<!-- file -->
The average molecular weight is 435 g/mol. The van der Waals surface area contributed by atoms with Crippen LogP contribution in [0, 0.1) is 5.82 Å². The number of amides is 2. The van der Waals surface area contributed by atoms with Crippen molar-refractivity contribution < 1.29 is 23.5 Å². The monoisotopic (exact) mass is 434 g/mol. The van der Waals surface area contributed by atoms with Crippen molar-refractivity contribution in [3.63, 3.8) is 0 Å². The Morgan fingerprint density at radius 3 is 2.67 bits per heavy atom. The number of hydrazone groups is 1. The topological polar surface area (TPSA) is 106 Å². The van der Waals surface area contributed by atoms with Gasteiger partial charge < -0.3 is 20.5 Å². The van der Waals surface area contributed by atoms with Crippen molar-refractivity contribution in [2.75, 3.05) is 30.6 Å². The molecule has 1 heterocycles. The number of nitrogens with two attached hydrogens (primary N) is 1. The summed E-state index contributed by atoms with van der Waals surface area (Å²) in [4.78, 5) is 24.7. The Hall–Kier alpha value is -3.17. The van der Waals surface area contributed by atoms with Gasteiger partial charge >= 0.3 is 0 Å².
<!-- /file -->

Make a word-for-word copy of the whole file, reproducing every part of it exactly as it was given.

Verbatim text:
The average molecular weight is 435 g/mol. The van der Waals surface area contributed by atoms with Crippen LogP contribution in [0, 0.1) is 5.82 Å². The number of amides is 2. The van der Waals surface area contributed by atoms with Crippen molar-refractivity contribution < 1.29 is 23.5 Å². The monoisotopic (exact) mass is 434 g/mol. The van der Waals surface area contributed by atoms with Crippen molar-refractivity contribution in [3.63, 3.8) is 0 Å². The Morgan fingerprint density at radius 3 is 2.67 bits per heavy atom. The number of hydrazone groups is 1. The topological polar surface area (TPSA) is 106 Å². The van der Waals surface area contributed by atoms with Gasteiger partial charge < -0.3 is 20.5 Å². The van der Waals surface area contributed by atoms with Crippen molar-refractivity contribution in [2.75, 3.05) is 30.6 Å². The molecule has 1 heterocycles. The number of nitrogens with two attached hydrogens (primary N) is 1. The summed E-state index contributed by atoms with van der Waals surface area (Å²) in [4.78, 5) is 24.7. The Hall–Kier alpha value is -3.17. The van der Waals surface area contributed by atoms with Gasteiger partial charge >= 0.3 is 0 Å².